5. No, you're right, it's more of an award than a reward. Now that I'm thinking about it, though, is No. 6 really a problem? It's not as though mainstream science is in some rarified bubble untouched by financial considerations. As the article you've just linked to points out, unrelenting opposition can push scientists to their limits, and even "tempt them to act in ways that undermine scientific values." So in that way, the hired guns of ID proponents act as a refiner's fire (to borrow a biblical analogy) for the scientific community. The dross will get skimmed off and the gold will remain. It sucks, but what are the alternatives? Hitler had some alternatives, but I've heard that all ended in tears.

  6. That incident is far from the only one discussed in the emails regarding the suppression of papers that did not support CRU's views (there is one email where Briffa discusses spiking a paper before even reading it due to its unhelpful conclusions), nor do I think the M&M paper received a fair treatment. Add in the discussions of influencing editors to adjust submission dates to get "friendly" papers included, and I think there is plenty of evidence of a conspiracy. At the very least, there was some tribal warfare going on, and those in the "in group" got decidedly preferential access to the peer review process.

  7. What makes you say that the M&M paper didn't get fair treatment? That they got rejected by Nature? They ended up getting published elsewhere, didn't they? Considering the flaws in their analysis, seems to me that they were lucky to get published *at all*.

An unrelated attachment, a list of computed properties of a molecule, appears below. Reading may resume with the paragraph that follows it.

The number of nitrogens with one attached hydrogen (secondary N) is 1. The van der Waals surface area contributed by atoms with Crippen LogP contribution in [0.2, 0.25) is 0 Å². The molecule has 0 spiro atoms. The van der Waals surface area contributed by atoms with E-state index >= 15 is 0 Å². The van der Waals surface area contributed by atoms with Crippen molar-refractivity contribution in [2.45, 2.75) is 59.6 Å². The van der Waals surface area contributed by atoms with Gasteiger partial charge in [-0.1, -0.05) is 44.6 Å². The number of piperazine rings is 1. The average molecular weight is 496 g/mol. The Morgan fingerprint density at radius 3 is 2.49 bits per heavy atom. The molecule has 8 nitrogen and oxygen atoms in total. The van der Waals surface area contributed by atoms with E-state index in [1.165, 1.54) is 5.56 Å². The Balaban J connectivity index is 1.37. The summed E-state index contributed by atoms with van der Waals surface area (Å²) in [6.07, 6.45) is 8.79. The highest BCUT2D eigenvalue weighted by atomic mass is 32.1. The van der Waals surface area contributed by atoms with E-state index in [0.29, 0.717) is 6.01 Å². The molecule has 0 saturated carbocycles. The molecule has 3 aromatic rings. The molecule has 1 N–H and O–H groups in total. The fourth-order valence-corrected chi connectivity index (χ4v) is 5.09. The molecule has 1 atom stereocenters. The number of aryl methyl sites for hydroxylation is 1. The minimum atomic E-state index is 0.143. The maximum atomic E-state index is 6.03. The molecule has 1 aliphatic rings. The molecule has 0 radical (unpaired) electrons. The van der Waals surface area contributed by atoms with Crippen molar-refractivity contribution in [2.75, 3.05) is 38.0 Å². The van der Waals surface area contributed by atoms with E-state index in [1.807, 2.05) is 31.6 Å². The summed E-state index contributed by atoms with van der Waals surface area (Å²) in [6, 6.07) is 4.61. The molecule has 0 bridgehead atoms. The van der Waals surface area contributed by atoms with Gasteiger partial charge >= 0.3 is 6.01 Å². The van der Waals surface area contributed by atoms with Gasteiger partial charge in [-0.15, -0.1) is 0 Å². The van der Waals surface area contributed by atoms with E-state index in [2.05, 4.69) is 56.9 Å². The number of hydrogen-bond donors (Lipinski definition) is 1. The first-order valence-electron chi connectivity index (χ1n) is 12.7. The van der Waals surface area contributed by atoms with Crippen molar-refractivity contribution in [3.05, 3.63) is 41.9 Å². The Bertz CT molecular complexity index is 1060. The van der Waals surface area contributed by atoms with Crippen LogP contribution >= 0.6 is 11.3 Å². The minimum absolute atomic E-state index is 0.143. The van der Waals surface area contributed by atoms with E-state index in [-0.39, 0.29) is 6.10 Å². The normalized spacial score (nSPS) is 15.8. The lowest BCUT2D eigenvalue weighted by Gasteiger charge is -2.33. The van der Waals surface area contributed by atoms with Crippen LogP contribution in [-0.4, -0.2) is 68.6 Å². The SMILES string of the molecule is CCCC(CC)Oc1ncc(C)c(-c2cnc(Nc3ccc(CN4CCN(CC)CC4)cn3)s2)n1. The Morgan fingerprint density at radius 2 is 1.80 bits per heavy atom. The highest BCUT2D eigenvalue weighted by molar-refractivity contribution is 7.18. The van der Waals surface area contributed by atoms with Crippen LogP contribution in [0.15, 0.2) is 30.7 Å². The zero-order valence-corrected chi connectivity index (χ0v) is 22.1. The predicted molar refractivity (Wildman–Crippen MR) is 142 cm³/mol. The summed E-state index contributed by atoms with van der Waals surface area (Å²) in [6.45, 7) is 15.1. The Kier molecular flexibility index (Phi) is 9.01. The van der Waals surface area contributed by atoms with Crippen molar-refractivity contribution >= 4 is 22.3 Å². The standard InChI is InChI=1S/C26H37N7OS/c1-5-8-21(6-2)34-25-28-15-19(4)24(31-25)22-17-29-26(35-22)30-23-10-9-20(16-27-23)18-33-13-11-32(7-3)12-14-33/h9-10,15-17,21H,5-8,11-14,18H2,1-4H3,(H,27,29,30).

If that's the extent of the conspiracy, then every scientist in every field is guilty of being a co-conspirator.

  8. By the by, was this the McKitrick paper where he mixed up degrees and radians, the one where he invented his own temperature scale, the one where he replaced missing data with zeros, or the one where he assumed that weather station data were independent rather than autocorrelated?

  9. It might have been the paper where he used rainfall proxy records for Paris for the gridcell containing Maine, and the one for Tolouse for the South Carolina gridcell, and despite this being pointed out, continued to do so in subsequent papers for years.

    Or it might have been the paper where he inverted a proxy such that it represented increasing temperatures in his usage, instead of decreasing temperatures as in the original paper. Subsequent authors who used the proxy as such (and the author who generated the proxy) admitted that he used it incorrectly, but this guy said that the accusations were "bizarre."

    Oh, wait, that wasn't McKitrick. It was Mann.

    There have been shady acts on both sides. There have been mistakes made on both sides.

  10. All I'm saying is that it's high comedy to assert that a conspiracy was at work to reject a paper on climatology written by an economist and a (for all intents and purposes) layman riddled with fundamental errors from one of the most prestigious scientific journals that has a rejection rate of better than 90%. Most credible scientists don't whine and complain about getting rejected from Nature; they just shrug and submit elsewhere.

    Jones, Briffa and Mann aren't puppetmasters pulling the strings behind a worldwide scientific conspiracy, and the "tribalism" is one of experts vs wannabe amateurs, not insiders and outsiders.